This is overall my favorite Kameron Hurley book; while it’s wild and weird, there’s a little more handholding–and somewhat more sympathetic characters. (Not that Nyx isn’t awesome.) These characters suffer from caring too much, too irrationally–even through circumstances that would break most of us.
The story builds steadily; Zan’s amnesiac and learning the world at our side–but events don’t pause for a leisurely catch up. Jayd is the schemer, and it’s never quite obvious which setbacks are unforeseen and devastating, and which she can roll with–she’s compelled to roll with them all.
Zan’s story is fun, weird and strange–since we’re learning alongside her, there’s tension and terrible risks taken. Jayd’s life is subject to huge upheavals, but her struggles are mostly on a political plane.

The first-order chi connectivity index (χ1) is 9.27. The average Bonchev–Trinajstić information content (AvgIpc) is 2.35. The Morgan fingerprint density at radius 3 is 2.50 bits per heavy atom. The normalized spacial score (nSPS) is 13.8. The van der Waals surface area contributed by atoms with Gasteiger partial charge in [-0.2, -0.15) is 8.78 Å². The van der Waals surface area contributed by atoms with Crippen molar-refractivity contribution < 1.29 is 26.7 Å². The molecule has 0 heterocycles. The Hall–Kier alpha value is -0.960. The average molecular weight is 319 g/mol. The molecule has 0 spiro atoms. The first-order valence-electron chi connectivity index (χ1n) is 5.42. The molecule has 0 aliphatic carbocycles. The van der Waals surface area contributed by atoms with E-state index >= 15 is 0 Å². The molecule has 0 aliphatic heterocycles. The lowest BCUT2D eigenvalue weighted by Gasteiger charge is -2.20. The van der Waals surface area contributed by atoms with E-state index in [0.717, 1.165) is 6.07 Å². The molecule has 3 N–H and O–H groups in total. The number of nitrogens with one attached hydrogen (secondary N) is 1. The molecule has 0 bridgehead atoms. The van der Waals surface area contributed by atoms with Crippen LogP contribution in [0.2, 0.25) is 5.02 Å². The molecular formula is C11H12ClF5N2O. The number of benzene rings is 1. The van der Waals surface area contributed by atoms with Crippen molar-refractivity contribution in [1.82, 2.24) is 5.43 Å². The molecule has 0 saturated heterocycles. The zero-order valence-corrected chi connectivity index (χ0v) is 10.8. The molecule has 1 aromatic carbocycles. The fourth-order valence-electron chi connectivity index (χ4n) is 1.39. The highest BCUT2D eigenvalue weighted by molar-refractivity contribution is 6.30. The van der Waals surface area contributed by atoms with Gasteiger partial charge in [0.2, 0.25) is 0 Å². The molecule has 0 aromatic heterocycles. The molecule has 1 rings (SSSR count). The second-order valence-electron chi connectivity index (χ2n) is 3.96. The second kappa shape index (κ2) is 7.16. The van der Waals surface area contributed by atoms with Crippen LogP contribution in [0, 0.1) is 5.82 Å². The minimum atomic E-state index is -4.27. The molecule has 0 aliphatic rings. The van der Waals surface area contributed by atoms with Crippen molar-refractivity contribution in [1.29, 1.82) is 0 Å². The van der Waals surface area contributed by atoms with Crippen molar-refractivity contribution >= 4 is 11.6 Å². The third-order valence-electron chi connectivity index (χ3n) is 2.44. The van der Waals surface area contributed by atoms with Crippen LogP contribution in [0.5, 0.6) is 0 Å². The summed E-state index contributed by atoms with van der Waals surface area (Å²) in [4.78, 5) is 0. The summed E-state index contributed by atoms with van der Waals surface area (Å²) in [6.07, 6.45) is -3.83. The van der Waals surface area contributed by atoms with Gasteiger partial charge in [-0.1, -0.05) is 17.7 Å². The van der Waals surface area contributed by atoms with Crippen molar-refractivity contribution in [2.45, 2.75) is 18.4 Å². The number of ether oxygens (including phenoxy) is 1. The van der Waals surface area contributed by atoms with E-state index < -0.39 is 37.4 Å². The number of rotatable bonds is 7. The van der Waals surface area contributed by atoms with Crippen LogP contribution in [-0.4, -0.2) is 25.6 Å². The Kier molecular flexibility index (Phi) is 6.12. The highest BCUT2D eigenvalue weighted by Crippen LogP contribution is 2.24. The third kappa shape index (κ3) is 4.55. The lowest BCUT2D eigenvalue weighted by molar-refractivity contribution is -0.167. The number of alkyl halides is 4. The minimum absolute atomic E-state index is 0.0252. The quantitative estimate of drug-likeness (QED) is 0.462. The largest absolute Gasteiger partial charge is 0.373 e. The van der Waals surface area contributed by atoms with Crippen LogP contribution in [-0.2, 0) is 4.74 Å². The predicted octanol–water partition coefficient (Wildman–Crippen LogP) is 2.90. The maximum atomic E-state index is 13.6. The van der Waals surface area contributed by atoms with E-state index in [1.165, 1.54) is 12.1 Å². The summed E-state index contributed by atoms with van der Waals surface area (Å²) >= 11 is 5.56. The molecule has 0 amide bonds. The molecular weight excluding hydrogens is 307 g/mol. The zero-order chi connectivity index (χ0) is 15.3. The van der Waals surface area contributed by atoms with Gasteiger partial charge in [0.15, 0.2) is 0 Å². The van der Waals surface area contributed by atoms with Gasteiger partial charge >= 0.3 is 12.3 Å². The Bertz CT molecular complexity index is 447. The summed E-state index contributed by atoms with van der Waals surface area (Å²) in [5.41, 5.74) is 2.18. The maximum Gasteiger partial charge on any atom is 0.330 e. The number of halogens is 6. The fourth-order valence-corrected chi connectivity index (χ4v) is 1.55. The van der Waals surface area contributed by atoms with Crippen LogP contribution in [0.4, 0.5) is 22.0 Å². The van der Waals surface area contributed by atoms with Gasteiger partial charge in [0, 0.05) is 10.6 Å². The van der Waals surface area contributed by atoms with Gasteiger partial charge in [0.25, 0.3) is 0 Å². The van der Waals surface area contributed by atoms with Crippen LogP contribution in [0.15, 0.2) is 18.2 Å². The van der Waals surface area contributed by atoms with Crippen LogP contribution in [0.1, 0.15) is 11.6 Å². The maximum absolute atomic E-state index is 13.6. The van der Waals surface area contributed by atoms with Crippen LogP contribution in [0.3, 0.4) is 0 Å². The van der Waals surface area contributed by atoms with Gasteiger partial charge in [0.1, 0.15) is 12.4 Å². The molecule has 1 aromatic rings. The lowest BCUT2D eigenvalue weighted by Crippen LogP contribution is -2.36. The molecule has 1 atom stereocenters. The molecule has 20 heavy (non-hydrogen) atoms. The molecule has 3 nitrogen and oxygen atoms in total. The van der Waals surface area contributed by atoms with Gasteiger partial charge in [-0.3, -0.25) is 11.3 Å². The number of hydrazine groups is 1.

Very enjoyable; I recommend it to anyone who like action, adventure, and science fiction. The world building is alien, but in a more inviting way the Mirrors or Umayma. Though blood and fluids are not spared….
Fast, straightforward and shooty, this is great golden era inspired sci-fi. The gates are alien and weird; the nano-technology is filled with hand waving, but feels limited (particularly by requiring time), while the other technologies feel like reasonable extrapolations–and are completely taken for granted by the locals. The hero is a craft, clandestine survivor–he reminded me a bit of the Stainless Steel Rat.